Both sexes have dark brown back and wings, light mottled-brown head, and a white tail with a black terminal band. Most birds have a wide, dark brown belly band. In flight, the wing undersides are white with brown tips. Light-phase birds have a dark patch of brown midway along the forward edge of the wing. Dark-phase birds are dark chocolate-brown all over, except for white wing feathers on the undersides, and the mostly white tail. The sexes can be told apart by the tail: Males have dark barring above the terminal band, while females have a single solid terminal band, with no barring. Rough-legged Hawks range in length from 19 to 24 inches, and have a wingspan of 48 to 56 inches.
For a comprehensive review of the conservation status, habitat use, and ecology of this and other Montana bird species, please see Marks et al. 2016, Birds of Montana.
Other Montana buteo hawks lack the white tail with dark terminal band. The time of year is the best clue, since Rough-legged Hawks are the most common hawk seen during the winter, but are absent from Montana during the summer when other hawks are most common. Immature Golden Eagles are larger and have dark flight feathers.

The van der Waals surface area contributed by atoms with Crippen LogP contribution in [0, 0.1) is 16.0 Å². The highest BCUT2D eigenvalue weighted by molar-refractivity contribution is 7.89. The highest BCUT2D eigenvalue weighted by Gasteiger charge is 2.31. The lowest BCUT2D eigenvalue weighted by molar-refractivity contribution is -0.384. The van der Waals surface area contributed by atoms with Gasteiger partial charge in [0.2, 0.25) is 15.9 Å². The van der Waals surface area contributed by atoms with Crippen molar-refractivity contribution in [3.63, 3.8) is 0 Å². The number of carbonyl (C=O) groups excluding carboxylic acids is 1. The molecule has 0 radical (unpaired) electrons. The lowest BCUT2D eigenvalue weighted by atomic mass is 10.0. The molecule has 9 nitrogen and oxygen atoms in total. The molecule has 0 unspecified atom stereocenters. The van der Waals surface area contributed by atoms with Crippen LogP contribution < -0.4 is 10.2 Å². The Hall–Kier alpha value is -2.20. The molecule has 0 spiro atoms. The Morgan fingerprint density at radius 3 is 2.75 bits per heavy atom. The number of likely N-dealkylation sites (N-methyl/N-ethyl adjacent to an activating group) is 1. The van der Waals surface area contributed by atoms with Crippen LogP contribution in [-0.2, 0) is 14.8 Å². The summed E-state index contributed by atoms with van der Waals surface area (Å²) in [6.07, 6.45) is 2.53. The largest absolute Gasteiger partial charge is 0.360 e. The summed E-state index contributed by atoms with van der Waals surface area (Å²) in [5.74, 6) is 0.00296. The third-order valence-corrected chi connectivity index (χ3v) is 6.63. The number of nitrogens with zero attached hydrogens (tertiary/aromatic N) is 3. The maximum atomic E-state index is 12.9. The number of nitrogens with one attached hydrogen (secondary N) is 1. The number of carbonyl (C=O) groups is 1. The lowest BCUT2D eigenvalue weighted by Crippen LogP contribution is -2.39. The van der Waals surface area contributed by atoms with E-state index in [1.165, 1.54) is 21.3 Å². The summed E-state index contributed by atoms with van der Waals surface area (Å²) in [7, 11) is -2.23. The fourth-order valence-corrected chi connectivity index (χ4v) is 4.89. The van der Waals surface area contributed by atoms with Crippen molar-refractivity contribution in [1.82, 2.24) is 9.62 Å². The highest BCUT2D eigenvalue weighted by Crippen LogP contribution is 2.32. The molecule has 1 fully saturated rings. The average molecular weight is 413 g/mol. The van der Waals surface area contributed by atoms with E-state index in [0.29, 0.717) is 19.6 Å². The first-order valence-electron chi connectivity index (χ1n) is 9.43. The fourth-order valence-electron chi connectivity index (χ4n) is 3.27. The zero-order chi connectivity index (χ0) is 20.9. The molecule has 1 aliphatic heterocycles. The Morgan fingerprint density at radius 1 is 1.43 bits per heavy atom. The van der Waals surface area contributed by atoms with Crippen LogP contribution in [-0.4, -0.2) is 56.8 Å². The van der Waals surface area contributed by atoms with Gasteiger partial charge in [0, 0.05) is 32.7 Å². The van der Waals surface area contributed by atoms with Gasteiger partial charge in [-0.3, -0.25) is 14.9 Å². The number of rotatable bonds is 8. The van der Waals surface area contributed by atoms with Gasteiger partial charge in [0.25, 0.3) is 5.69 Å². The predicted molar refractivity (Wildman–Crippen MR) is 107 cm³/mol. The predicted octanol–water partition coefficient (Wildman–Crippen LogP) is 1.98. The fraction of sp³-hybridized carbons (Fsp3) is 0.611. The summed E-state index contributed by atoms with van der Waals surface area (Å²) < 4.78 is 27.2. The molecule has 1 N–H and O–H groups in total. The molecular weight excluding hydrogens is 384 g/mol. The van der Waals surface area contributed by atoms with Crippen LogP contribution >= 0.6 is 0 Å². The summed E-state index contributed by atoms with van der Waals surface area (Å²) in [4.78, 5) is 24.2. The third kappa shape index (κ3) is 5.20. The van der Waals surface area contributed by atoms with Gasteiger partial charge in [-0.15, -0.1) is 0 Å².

Western Hemisphere Range
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Rough-legged Hawks nest in northern Canada and Alaska, and migrate to the lower 48 states in winter. They are most numerous in Montana from October through March. In winter, Rough-legged Hawks are the most common buteo hawk. Bozeman area migration: November 5 to December 10 and March 20 to April 8 (Skaar 1969).
Rough-legged Hawks hunt over grasslands and agricultural land. They are often seen perched on utility poles and fence posts. Found in open areas of the Gallatin Valley (Skaar 1969).
They primarily prey upon small mammals such as ground squirrels, rabbits, and mice. They occasionally eat birds and insects.
Light phase birds are most frequent in Bozeman area, but dark birds are regularly seen (Skaar 1969).